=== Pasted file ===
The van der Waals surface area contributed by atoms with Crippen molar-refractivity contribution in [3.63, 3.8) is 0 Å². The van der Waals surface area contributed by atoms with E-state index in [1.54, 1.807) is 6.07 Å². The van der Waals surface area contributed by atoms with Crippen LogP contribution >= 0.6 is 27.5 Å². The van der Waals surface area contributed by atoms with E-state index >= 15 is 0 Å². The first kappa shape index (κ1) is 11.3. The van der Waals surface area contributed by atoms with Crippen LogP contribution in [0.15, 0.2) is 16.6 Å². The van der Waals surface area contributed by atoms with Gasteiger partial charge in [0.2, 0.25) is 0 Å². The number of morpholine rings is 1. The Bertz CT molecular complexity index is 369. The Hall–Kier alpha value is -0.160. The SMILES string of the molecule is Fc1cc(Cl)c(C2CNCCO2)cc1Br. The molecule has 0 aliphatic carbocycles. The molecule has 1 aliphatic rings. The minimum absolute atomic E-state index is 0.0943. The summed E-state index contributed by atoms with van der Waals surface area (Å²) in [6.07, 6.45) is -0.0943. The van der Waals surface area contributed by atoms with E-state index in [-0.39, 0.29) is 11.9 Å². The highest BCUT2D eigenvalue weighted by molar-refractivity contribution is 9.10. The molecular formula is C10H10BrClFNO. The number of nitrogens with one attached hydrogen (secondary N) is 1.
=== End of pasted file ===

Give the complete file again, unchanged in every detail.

The van der Waals surface area contributed by atoms with Crippen molar-refractivity contribution in [3.63, 3.8) is 0 Å². The van der Waals surface area contributed by atoms with E-state index in [1.54, 1.807) is 6.07 Å². The van der Waals surface area contributed by atoms with Crippen LogP contribution >= 0.6 is 27.5 Å². The van der Waals surface area contributed by atoms with E-state index >= 15 is 0 Å². The first kappa shape index (κ1) is 11.3. The van der Waals surface area contributed by atoms with Crippen LogP contribution in [0.15, 0.2) is 16.6 Å². The van der Waals surface area contributed by atoms with Gasteiger partial charge in [0.2, 0.25) is 0 Å². The number of morpholine rings is 1. The Bertz CT molecular complexity index is 369. The Hall–Kier alpha value is -0.160. The SMILES string of the molecule is Fc1cc(Cl)c(C2CNCCO2)cc1Br. The molecule has 0 aliphatic carbocycles. The molecule has 1 aliphatic rings. The minimum absolute atomic E-state index is 0.0943. The summed E-state index contributed by atoms with van der Waals surface area (Å²) in [6.07, 6.45) is -0.0943. The van der Waals surface area contributed by atoms with E-state index in [-0.39, 0.29) is 11.9 Å². The highest BCUT2D eigenvalue weighted by molar-refractivity contribution is 9.10. The molecular formula is C10H10BrClFNO. The number of nitrogens with one attached hydrogen (secondary N) is 1.